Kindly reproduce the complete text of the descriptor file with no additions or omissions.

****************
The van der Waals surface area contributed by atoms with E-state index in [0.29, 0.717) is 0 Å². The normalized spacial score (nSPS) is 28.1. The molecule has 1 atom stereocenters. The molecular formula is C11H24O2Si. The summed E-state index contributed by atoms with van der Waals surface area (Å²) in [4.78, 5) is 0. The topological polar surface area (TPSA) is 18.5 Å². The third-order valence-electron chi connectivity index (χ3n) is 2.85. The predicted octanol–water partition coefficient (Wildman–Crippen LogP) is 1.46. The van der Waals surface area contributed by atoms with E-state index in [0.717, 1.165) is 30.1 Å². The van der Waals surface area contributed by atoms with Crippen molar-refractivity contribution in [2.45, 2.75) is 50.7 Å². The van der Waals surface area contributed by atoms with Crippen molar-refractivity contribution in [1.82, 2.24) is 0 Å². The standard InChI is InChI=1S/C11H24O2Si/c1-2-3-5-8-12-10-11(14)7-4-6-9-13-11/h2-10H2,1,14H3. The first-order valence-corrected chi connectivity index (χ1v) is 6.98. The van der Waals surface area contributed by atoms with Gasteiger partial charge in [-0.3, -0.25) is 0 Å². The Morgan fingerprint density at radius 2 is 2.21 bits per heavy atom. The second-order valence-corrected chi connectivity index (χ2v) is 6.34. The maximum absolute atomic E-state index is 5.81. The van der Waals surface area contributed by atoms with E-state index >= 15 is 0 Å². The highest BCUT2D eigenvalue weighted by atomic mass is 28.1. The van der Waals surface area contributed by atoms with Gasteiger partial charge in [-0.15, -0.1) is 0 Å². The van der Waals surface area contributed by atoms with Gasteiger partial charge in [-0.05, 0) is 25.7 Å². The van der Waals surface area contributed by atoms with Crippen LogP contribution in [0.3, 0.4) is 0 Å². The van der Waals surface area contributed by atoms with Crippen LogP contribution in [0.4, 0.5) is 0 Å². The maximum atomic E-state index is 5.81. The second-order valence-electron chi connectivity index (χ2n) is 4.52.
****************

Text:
The van der Waals surface area contributed by atoms with E-state index in [0.29, 0.717) is 0 Å². The normalized spacial score (nSPS) is 28.1. The molecule has 1 atom stereocenters. The molecular formula is C11H24O2Si. The summed E-state index contributed by atoms with van der Waals surface area (Å²) in [4.78, 5) is 0. The topological polar surface area (TPSA) is 18.5 Å². The third-order valence-electron chi connectivity index (χ3n) is 2.85. The predicted octanol–water partition coefficient (Wildman–Crippen LogP) is 1.46. The van der Waals surface area contributed by atoms with E-state index in [0.717, 1.165) is 30.1 Å². The van der Waals surface area contributed by atoms with Crippen molar-refractivity contribution in [2.45, 2.75) is 50.7 Å². The van der Waals surface area contributed by atoms with Crippen molar-refractivity contribution in [1.82, 2.24) is 0 Å². The standard InChI is InChI=1S/C11H24O2Si/c1-2-3-5-8-12-10-11(14)7-4-6-9-13-11/h2-10H2,1,14H3. The first-order valence-corrected chi connectivity index (χ1v) is 6.98. The van der Waals surface area contributed by atoms with Gasteiger partial charge in [-0.3, -0.25) is 0 Å². The Morgan fingerprint density at radius 2 is 2.21 bits per heavy atom. The second-order valence-corrected chi connectivity index (χ2v) is 6.34. The maximum absolute atomic E-state index is 5.81. The van der Waals surface area contributed by atoms with E-state index >= 15 is 0 Å². The highest BCUT2D eigenvalue weighted by atomic mass is 28.1. The van der Waals surface area contributed by atoms with Gasteiger partial charge in [-0.15, -0.1) is 0 Å². The van der Waals surface area contributed by atoms with Gasteiger partial charge in [-0.05, 0) is 25.7 Å². The van der Waals surface area contributed by atoms with Crippen LogP contribution in [0.3, 0.4) is 0 Å². The van der Waals surface area contributed by atoms with Crippen LogP contribution in [0.4, 0.5) is 0 Å². The maximum atomic E-state index is 5.81. The second-order valence-electron chi connectivity index (χ2n) is 4.52.